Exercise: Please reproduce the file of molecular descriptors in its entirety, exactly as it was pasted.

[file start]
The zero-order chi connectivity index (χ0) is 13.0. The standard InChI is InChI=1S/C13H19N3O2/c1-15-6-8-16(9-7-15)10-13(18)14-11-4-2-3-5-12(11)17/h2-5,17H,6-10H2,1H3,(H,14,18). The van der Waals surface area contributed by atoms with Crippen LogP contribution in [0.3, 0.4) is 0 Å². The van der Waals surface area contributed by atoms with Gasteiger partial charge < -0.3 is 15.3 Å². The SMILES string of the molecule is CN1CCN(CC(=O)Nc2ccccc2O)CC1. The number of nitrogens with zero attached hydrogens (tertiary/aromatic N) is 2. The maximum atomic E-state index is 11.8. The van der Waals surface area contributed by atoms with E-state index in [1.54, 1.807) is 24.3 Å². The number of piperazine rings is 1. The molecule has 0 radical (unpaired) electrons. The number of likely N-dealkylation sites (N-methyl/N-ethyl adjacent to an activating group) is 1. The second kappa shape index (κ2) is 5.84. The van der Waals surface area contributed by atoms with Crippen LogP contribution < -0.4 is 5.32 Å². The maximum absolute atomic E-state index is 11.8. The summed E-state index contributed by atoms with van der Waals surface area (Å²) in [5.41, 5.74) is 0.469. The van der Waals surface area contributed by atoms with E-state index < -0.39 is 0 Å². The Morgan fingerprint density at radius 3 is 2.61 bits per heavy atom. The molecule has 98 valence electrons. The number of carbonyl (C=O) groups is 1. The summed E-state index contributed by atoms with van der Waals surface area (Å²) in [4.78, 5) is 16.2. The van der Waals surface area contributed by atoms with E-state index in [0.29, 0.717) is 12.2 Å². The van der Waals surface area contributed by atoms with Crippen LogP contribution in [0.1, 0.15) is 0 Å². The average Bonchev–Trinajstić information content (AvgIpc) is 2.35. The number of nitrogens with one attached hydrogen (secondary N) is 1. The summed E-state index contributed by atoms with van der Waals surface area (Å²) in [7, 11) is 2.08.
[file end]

The zero-order chi connectivity index (χ0) is 13.0. The standard InChI is InChI=1S/C13H19N3O2/c1-15-6-8-16(9-7-15)10-13(18)14-11-4-2-3-5-12(11)17/h2-5,17H,6-10H2,1H3,(H,14,18). The van der Waals surface area contributed by atoms with Crippen LogP contribution in [0.3, 0.4) is 0 Å². The van der Waals surface area contributed by atoms with Gasteiger partial charge < -0.3 is 15.3 Å². The SMILES string of the molecule is CN1CCN(CC(=O)Nc2ccccc2O)CC1. The number of nitrogens with zero attached hydrogens (tertiary/aromatic N) is 2. The maximum atomic E-state index is 11.8. The van der Waals surface area contributed by atoms with E-state index in [1.54, 1.807) is 24.3 Å². The number of piperazine rings is 1. The molecule has 0 radical (unpaired) electrons. The number of likely N-dealkylation sites (N-methyl/N-ethyl adjacent to an activating group) is 1. The second kappa shape index (κ2) is 5.84. The van der Waals surface area contributed by atoms with Crippen LogP contribution < -0.4 is 5.32 Å². The maximum absolute atomic E-state index is 11.8. The summed E-state index contributed by atoms with van der Waals surface area (Å²) in [5.41, 5.74) is 0.469. The van der Waals surface area contributed by atoms with E-state index < -0.39 is 0 Å². The Morgan fingerprint density at radius 3 is 2.61 bits per heavy atom. The molecule has 98 valence electrons. The number of carbonyl (C=O) groups is 1. The summed E-state index contributed by atoms with van der Waals surface area (Å²) in [4.78, 5) is 16.2. The van der Waals surface area contributed by atoms with E-state index in [0.29, 0.717) is 12.2 Å². The van der Waals surface area contributed by atoms with Crippen LogP contribution in [0.1, 0.15) is 0 Å². The average Bonchev–Trinajstić information content (AvgIpc) is 2.35. The number of nitrogens with one attached hydrogen (secondary N) is 1. The summed E-state index contributed by atoms with van der Waals surface area (Å²) in [7, 11) is 2.08.